18th Century Chintz Dresses

Dress (robe à l'anglaise) and skirts in chintz, ca. 1770-1790, shawl (fichu) in embroidered batiste, 1770-1800

Dress (robe à l’anglaise) and skirts in chintz, ca. 1770-1790, shawl (fichu) in embroidered batiste, 1770-1800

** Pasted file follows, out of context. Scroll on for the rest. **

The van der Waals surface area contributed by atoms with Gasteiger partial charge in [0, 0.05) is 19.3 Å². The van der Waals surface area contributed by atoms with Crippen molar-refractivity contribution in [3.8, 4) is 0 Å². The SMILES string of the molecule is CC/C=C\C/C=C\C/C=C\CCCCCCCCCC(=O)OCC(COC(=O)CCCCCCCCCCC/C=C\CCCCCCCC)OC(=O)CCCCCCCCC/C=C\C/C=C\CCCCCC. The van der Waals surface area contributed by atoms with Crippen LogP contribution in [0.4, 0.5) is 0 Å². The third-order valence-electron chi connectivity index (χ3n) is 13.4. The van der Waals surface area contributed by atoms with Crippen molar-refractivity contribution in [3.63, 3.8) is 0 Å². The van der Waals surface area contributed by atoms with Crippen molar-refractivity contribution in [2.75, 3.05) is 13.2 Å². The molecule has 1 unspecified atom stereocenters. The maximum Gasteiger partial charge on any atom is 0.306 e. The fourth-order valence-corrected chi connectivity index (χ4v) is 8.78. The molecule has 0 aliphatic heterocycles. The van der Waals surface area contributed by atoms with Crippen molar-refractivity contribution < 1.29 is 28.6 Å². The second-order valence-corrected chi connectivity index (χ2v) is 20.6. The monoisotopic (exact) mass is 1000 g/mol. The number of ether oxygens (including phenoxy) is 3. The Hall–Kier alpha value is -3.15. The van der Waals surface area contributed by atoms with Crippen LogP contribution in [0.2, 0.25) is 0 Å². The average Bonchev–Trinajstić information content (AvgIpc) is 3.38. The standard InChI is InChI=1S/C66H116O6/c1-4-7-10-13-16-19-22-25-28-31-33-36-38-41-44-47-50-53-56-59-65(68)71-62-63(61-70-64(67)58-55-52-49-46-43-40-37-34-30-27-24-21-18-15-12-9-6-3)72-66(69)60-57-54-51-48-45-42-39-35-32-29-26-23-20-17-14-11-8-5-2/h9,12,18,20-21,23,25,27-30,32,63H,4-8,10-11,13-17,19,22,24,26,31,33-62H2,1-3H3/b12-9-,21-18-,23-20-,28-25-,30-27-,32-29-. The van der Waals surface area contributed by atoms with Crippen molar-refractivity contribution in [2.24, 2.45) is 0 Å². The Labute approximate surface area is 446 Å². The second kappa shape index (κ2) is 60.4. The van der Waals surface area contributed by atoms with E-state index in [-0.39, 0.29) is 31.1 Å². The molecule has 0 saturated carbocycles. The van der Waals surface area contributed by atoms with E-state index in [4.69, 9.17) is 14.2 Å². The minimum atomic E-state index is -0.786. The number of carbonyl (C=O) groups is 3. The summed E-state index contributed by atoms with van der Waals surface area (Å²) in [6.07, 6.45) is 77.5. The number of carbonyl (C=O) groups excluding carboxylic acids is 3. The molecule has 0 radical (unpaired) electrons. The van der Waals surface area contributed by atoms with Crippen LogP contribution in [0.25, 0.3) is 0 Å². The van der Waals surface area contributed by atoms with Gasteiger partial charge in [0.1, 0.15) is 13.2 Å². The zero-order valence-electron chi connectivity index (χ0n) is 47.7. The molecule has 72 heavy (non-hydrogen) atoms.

Chintz (plural of chint) is a glazed plain-woven textile made from unbleached and unprocessed cotton that contains a multi-color floral print pattern. Originally used for bed covers and draperies, the (east) Indian fabric was a major European import until a ban was enacted in a number of European counties in the early 18th century to protect local milling interests. With the import ban in place, chintz became a popular clothing fabric among French and British elite who were above the law. In 1742, a French missionary uncovered the Indian chintz-making process so that British and French mills could produce the fabric. The ban was subsequently lifted in 1759, making chintz a widely available product.

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